‘Have you ever been caught? While you were spraying?’
‘Nah! Been chased, though… Got chased the night we did the car didn’t we, Kim?’
But he was gone again.
What was it with him, tonight?
I can’t stop them anymore, thought Clea, her negative emotions finally busting the carefully constructed dams of her mind.
Kim didn’t like her, nobody liked her when it really came down to it, and why should they? What was there to like? She was just a stupid, idiotic little girl and would never get anywhere in life, not really.
She found herself missing what Flow was saying entirely for at least ten minutes while her mind taunted her, Hugo’s horrible voice so loud, so insistent and so determined to be heard. Flow clapped his hands together.
Kim gave a long yawn and gazed longingly towards the door. Clea was just absolutely gorgeous and he couldn’t take this. He flung his credit card on the table, about to ask for the bill so that he could make his escape and leave them to it as the waiter approached with a dessert trolley. ‘Dessert trolley! Retro,’ commented Flow, looking with appreciation at the display.
The waiter described the dessert options whilst Kim rudely drummed his fingers on the table and looked distractedly around the restaurant.
Clea felt her anger rise like boiling milk.
‘Excuse me,’ she said to the waiter, picking up a large strawberry gateau.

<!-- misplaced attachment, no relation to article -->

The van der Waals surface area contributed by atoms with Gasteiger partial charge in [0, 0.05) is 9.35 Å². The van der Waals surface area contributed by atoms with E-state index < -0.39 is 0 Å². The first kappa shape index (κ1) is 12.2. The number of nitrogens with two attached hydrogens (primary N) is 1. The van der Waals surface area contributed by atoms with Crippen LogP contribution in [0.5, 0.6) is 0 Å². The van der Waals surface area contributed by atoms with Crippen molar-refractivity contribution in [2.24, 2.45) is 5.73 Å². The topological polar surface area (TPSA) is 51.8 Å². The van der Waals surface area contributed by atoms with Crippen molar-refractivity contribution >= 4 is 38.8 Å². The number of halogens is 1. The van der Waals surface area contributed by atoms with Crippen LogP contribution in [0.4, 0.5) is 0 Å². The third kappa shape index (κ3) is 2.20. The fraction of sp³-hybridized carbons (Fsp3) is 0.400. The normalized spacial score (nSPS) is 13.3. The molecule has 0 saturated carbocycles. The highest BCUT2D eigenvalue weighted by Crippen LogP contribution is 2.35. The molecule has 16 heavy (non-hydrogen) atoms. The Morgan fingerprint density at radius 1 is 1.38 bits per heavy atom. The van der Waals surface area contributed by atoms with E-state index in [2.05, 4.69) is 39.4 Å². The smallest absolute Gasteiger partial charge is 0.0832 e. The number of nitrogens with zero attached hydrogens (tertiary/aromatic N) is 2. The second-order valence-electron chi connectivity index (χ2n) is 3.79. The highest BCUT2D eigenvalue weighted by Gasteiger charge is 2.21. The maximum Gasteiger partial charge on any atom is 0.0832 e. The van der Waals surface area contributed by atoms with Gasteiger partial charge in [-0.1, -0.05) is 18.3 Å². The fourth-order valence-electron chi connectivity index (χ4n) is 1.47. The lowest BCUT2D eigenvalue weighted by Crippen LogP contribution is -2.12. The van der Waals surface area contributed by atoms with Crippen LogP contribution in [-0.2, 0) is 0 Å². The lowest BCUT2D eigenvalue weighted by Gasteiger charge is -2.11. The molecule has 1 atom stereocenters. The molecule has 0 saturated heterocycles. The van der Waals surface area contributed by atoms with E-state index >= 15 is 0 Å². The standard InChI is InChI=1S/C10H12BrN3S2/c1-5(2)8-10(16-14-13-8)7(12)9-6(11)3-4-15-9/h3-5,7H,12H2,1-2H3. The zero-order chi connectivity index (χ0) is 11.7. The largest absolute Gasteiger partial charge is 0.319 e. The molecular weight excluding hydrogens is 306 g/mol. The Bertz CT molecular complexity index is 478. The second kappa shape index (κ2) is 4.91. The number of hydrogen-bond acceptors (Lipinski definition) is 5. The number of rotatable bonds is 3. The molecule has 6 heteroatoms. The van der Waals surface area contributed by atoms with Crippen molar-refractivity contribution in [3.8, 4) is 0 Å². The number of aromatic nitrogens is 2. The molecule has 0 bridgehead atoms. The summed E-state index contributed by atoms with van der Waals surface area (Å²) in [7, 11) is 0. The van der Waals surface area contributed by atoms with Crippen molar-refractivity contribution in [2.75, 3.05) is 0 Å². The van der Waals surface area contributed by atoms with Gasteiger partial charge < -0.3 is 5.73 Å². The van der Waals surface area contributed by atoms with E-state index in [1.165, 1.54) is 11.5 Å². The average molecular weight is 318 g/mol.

‘No, no… we sell it by the slice, you no eata the whole thing!’ he exclaimed, These English could be such pigs.
‘I’m not going to eat it,’ said Clea, her face alight with mischief. ‘Kiiim,’ she called, and as soon as he looked at her she squidged the cake soundly into his surprised, glum face.
That stopped everything.
The people at the surrounding tables stared at Kim as the bulk of the impressive pudding made its slippery way down his front.
A moment later he seized a gooey-looking lemon meringue pie and plonked it onto Clea’s head like a pillar box hat.
‘Mon dieu!’ cried the waiter, throwing his hands into the air.
‘Hey, that’s French,’ said Flow as Clea swiped a chocolate gateau and plied Kim with it. Kim retaliated with a tiramisu. They were gaining momentum and when they ran out of desserts Clea whipped a salad from a nearby table.
The manager hurried over to intervene; a bread roll hit him hard on the ear and his primal urge to fight was set free. He was near the bread basket and a good shot, which they soon discovered as they ducked and weaved the painful jabs.
Some people in the restaurant had begun to cheer and whoop, taking photos and films on their phones, whilst a spattering of more sober onlookers sat, aghast.
‘You are un-fucking-believable,’ snarled Kim through five inches of food. Clea, still dodging the well-aimed missiles from the manager, made her way around the tables and out of the door.
Kim chased her down the street with Flow closely behind and then came the manager, huffing and puffing, brandishing a large peppermill above his head.
Being fit as she was Clea managed to put on an extra burst of speed and jump onto a passing bus.
‘I’ll get you for this!’ Kim yelled, shaking his fist at the number 22 as it whizzed off up the King’s Road.
Then it occurred to him that he wouldn’t have had a clue what to do if he’d have caught her.